The presentation Outline. Quick history of PDA The Operating Systems used by the PDA The hardware of the PDA The Future of the PDA. The Past The Future. A Quick History of PDA’s. What is a PDA ? PDA stands for Personal Digital Assistance
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The Past The Future
What is a PDA?
PDA stands for Personal DigitalAssistance
Even though many handheld devices have been introduced since the 80’s, they are not defined as PDA’s.
PDAs were first introduced by Psion in 1984, it was called the Psion 1
Apple introduced the Newton Message Pad in 1993
Palm Pilot was introduced in 1996 by U.S. Robotic and 3Com with functioning of Stylus pen.
- Psion1 (1984)
- Apple Newton (1993)
- Palm Pilot (1996)
(Early PDA) (First PDA) (The PDA)
CPU: HD6301X, .92Mhz
Ram: 2KB, (16K external)
Display: LCD 16-characters
CPU: ARM 610, 20Mhz
Ram: 640 KB
OS: Newton 1.0
Display LCD (3360x204 pixels)
CPU: Motorola 68328, 16Mhz
Ram: 128MB Rom: 4MB
OS: Palm OS 1.0
Display: LCD( 160x160 pixels)
PDAs run on several different operating systems . The two most common are Palm OS and PocketPC (Windows-CE). Most applications have been written for the Palm OS, but the PocketPC is catching up. Other operating systems include EPOC,BlackBerry, Psion, and PocketLinux.
In 1996, a product called the PalmPilot was released by US Robotics. The Palm Pilot ran on an operating system made especially for that device, called the Palm OS.
The Palm Operating System (Palm OS) is the current leader in the PDA market, accounting for 70% of the market share. The Palm Pilot (now known as just Palm), became one of the fastest growing computer platforms in history, reaching the million-sold mark faster than the IBM PC or Apple Macintosh.
Today, the Palm line has grown to include a variety of models. In addition, a number of other companies such as IBM, Qualcomm, and Symbol Technologies released their own Palm OS PDA models, with Sony's version hitting the market later this year.
Although the Windows CE Operating System is the leader among home PCs, it holds only about 10% of the PDA market.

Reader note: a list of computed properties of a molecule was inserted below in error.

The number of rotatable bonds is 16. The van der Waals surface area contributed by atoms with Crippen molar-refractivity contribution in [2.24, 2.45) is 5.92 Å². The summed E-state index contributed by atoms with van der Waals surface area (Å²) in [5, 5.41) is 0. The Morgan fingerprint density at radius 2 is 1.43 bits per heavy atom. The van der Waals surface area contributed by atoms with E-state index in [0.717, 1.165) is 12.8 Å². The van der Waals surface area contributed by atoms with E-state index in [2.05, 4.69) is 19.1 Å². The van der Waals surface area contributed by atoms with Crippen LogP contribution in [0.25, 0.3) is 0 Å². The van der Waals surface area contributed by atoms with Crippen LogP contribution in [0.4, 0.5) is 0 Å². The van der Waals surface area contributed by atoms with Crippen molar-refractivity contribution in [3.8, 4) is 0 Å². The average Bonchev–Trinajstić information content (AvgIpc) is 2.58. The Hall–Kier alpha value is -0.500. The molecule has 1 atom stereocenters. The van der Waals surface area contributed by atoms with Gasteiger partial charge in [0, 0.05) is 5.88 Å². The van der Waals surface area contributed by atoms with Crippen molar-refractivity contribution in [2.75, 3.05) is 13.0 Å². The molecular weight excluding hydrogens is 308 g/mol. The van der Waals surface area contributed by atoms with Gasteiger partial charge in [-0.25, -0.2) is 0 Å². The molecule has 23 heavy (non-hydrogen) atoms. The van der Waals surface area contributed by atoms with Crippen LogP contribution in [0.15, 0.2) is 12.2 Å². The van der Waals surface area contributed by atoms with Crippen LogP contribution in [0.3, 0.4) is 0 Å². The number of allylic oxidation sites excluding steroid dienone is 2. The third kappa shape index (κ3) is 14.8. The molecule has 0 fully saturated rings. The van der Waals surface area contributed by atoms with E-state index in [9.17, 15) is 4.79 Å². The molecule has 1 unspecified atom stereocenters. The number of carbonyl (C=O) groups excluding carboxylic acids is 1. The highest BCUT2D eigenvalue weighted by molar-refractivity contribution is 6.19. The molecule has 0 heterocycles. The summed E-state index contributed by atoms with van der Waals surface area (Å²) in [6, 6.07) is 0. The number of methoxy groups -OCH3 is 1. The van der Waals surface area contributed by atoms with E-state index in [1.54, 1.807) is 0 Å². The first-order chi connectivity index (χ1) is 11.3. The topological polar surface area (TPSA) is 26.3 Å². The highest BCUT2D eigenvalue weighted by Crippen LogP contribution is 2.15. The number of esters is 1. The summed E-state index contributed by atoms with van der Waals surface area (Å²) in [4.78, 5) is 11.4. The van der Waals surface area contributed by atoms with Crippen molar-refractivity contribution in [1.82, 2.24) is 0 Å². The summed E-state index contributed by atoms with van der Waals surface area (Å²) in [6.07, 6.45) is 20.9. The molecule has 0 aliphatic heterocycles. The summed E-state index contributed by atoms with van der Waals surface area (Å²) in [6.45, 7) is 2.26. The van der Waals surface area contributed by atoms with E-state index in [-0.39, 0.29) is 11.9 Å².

The latest version of Windows CE is coming back with a vengeance. They have partnerships with some key companies in the industry like, Casio, HP, and Compaq, who all manufacturer PocketPC devices.
But perhaps Microsoft's biggest ace in the hole is the coming onset of broadband wireless.
Needless to say, compatibility is going to be a major issue in the coming years. And with the world already utilizing a number of Microsoft products, PocketPCs might just slide into favor simply due to ease of portability.
The third major player is EPOC, an operating system developed by London-based software developer Symbian. EPOC has three device designs: one for mobile phones, one for PDAs, and one for home PCs.
EPOC does have some major advantages. It is an extremely power-efficient operating system -- other operating systems require double to triple the size of a battery. Also, EPOC has a small memory footprint and compact code, which allows for easier customization. This potential for customization is a huge advantage over Windows CE.
Recently, Symbian announced a deal with Sony whereby the Japanese giant will use the EPOC platform and possibly a range of applications in its forthcoming line of devices, such as mobile phones. This is in addition to deals already existing with companies such as Ericsson, Motorola, and Psion.
With a good, flexible product and a support from key companies, EPOC has a lot of potential to make it in mobile market.
Regardless of the type of PDA, they all share the same major features:
Microprocessors (Main CPU and DPS)
input device - buttons in combination
with touch-screen or keyboard
desktop PC software
- TI-Enhanced ARM925 Microprocessor
- TMS320c55x DSP for Multimedia Enhancement